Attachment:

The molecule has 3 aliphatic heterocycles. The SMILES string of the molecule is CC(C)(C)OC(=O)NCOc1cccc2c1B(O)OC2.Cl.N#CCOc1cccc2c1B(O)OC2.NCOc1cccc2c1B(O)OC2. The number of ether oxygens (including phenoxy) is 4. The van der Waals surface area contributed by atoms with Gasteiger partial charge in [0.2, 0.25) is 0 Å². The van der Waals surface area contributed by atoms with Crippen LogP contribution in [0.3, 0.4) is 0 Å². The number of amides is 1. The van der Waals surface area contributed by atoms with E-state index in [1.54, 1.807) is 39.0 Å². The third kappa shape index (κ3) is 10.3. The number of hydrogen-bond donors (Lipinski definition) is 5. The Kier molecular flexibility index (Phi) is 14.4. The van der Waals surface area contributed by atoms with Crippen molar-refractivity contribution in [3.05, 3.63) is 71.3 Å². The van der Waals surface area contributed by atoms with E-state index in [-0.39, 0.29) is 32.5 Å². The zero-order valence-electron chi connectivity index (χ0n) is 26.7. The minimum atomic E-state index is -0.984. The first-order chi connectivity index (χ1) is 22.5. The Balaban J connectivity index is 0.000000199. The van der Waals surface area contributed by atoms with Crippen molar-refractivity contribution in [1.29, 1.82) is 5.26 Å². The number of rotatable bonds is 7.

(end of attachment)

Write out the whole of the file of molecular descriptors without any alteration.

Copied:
The molecule has 3 aliphatic heterocycles. The SMILES string of the molecule is CC(C)(C)OC(=O)NCOc1cccc2c1B(O)OC2.Cl.N#CCOc1cccc2c1B(O)OC2.NCOc1cccc2c1B(O)OC2. The number of ether oxygens (including phenoxy) is 4. The van der Waals surface area contributed by atoms with Gasteiger partial charge in [0.2, 0.25) is 0 Å². The van der Waals surface area contributed by atoms with Crippen LogP contribution in [0.3, 0.4) is 0 Å². The number of amides is 1. The van der Waals surface area contributed by atoms with E-state index in [1.54, 1.807) is 39.0 Å². The third kappa shape index (κ3) is 10.3. The number of hydrogen-bond donors (Lipinski definition) is 5. The Kier molecular flexibility index (Phi) is 14.4. The van der Waals surface area contributed by atoms with Crippen molar-refractivity contribution in [3.05, 3.63) is 71.3 Å². The van der Waals surface area contributed by atoms with E-state index in [-0.39, 0.29) is 32.5 Å². The zero-order valence-electron chi connectivity index (χ0n) is 26.7. The minimum atomic E-state index is -0.984. The first-order chi connectivity index (χ1) is 22.5. The Balaban J connectivity index is 0.000000199. The van der Waals surface area contributed by atoms with Crippen molar-refractivity contribution in [1.29, 1.82) is 5.26 Å². The number of rotatable bonds is 7.